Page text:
22. 5 out of 5

    Heather

    I don't know what why I enjoy reading these types of travelogues/memoirs specifically in the summer, but I do. They give me inspiration for home and garden improvements and enthuse me to do all the things. This is a memoir about a couple who relocate to France, buy a dilapidated farm, and cultivate an olive crop. The farmhouse is in dire disrepair but other than a mention of sleeping on a mattress on the floor and buying a tiny refrigerator, there was no real mention of renovating it at all. My I don't know what why I enjoy reading these types of travelogues/memoirs specifically in the summer, but I do. They give me inspiration for home and garden improvements and enthuse me to do all the things. This is a memoir about a couple who relocate to France, buy a dilapidated farm, and cultivate an olive crop. The farmhouse is in dire disrepair but other than a mention of sleeping on a mattress on the floor and buying a tiny refrigerator, there was no real mention of renovating it at all. My mind boggled when they bought thousands and thousands of francs worth of plants for the garden rather than fixing the (lack of) roof or the crumbling walls. At one point they had eight guests staying over and the place was filthy and falling down around them, but the garden was near perfect and the swimming pool was up and running so... happy days, haha! I enjoyed the way this was written. Lots of purple prose and flowery turns of phrase, which I honestly don't mind in books like this. As much as I enjoyed it, I don't think I'll read the others in her little memoir series.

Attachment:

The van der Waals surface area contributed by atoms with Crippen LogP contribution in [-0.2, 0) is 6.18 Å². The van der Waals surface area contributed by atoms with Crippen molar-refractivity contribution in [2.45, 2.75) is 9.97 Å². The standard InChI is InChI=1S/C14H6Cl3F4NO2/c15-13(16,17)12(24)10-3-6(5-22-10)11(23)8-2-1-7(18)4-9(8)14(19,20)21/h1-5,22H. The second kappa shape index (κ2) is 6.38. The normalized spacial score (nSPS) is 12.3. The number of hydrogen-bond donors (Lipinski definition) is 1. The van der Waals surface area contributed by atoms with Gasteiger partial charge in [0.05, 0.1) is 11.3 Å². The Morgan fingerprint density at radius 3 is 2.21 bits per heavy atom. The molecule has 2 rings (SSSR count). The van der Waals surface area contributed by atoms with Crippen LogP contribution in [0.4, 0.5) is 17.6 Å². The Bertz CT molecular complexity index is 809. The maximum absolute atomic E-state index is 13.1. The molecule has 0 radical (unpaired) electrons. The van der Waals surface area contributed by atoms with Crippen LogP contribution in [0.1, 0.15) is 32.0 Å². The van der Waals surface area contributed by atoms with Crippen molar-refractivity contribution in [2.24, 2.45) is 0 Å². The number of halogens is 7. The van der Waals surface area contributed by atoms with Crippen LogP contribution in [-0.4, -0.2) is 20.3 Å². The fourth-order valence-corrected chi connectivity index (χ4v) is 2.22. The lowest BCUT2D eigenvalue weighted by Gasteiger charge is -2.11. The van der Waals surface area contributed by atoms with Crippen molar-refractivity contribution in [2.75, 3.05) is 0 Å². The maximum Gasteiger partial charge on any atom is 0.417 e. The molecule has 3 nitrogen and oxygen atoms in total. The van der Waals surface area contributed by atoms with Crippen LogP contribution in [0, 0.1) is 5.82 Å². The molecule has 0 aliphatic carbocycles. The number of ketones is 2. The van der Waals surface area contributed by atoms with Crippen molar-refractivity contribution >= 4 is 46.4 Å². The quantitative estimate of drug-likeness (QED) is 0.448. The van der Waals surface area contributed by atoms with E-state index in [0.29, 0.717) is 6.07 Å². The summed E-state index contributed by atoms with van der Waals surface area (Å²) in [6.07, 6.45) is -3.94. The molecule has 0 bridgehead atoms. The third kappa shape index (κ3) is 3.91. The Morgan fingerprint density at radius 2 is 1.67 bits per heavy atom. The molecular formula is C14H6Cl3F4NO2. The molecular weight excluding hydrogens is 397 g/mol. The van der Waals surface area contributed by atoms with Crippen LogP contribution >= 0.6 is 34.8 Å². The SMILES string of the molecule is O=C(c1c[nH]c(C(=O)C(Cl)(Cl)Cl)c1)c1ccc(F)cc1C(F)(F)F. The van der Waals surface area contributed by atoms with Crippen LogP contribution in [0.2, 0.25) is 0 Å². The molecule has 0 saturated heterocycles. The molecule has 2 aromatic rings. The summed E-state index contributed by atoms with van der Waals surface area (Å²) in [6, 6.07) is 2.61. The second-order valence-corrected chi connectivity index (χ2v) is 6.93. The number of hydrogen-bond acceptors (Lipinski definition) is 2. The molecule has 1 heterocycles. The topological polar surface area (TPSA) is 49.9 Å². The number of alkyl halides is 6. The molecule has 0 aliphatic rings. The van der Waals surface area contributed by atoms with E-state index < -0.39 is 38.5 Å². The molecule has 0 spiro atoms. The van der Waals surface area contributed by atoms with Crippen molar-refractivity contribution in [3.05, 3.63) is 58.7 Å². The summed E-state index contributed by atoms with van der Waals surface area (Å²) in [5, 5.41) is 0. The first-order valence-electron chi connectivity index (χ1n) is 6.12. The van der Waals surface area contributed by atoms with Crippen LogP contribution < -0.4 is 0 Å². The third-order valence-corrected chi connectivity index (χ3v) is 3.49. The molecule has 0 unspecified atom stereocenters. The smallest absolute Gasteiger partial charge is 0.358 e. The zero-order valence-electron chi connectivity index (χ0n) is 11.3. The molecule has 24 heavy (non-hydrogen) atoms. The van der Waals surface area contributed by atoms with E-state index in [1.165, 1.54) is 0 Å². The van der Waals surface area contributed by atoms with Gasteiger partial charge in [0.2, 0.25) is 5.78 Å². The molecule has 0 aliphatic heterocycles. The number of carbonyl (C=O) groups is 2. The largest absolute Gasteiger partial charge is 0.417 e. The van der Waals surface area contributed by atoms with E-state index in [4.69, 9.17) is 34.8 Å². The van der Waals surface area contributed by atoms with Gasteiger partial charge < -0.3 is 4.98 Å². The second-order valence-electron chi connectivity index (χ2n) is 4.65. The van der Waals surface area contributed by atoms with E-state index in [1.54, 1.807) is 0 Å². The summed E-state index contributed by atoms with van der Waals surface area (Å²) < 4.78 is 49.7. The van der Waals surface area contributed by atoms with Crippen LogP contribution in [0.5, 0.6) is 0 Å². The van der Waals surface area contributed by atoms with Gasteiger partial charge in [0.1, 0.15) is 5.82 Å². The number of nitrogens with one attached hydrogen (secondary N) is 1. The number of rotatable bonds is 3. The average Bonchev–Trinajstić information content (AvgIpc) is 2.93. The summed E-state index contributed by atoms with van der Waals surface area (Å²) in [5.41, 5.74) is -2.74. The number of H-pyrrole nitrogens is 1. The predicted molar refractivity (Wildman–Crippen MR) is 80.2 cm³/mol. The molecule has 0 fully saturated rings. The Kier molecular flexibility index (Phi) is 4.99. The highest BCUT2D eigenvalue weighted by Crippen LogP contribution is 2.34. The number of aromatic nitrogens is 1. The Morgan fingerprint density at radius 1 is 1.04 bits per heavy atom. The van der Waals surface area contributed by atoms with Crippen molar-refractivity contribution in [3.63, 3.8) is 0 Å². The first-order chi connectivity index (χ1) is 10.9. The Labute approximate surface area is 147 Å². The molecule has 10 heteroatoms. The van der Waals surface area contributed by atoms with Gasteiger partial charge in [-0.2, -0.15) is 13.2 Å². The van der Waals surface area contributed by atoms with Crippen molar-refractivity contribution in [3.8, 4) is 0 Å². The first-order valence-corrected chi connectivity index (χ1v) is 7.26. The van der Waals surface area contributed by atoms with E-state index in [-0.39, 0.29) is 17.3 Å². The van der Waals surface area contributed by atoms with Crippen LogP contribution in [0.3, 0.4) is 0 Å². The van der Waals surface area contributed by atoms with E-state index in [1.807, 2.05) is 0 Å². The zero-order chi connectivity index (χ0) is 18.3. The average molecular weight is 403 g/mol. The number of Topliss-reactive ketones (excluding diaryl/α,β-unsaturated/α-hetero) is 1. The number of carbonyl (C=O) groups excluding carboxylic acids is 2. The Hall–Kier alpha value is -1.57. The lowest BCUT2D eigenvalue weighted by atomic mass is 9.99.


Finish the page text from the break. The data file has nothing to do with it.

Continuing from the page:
23. 5 out of 5

    Sally906